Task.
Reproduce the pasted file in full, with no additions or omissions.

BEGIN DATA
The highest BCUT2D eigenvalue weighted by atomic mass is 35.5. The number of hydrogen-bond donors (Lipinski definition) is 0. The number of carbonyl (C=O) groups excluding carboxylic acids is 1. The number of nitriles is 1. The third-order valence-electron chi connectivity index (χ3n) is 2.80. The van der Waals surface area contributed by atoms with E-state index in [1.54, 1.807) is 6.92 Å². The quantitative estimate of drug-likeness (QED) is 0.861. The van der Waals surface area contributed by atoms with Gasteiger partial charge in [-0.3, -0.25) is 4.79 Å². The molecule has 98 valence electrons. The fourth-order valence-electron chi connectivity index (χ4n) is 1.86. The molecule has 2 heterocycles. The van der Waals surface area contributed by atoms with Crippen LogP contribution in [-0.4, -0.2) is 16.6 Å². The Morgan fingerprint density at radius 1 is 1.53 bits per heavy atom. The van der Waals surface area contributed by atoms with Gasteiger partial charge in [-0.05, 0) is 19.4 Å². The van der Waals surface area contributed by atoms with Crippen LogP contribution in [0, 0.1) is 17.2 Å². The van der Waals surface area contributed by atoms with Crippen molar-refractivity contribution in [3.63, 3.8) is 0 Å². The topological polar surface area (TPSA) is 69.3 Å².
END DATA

The highest BCUT2D eigenvalue weighted by atomic mass is 35.5. The number of hydrogen-bond donors (Lipinski definition) is 0. The number of carbonyl (C=O) groups excluding carboxylic acids is 1. The number of nitriles is 1. The third-order valence-electron chi connectivity index (χ3n) is 2.80. The van der Waals surface area contributed by atoms with E-state index in [1.54, 1.807) is 6.92 Å². The quantitative estimate of drug-likeness (QED) is 0.861. The van der Waals surface area contributed by atoms with Gasteiger partial charge in [-0.3, -0.25) is 4.79 Å². The molecule has 98 valence electrons. The fourth-order valence-electron chi connectivity index (χ4n) is 1.86. The molecule has 2 heterocycles. The van der Waals surface area contributed by atoms with Crippen LogP contribution in [-0.4, -0.2) is 16.6 Å². The Morgan fingerprint density at radius 1 is 1.53 bits per heavy atom. The van der Waals surface area contributed by atoms with Gasteiger partial charge in [-0.05, 0) is 19.4 Å². The van der Waals surface area contributed by atoms with Crippen LogP contribution in [0, 0.1) is 17.2 Å². The van der Waals surface area contributed by atoms with Crippen molar-refractivity contribution in [3.63, 3.8) is 0 Å². The topological polar surface area (TPSA) is 69.3 Å².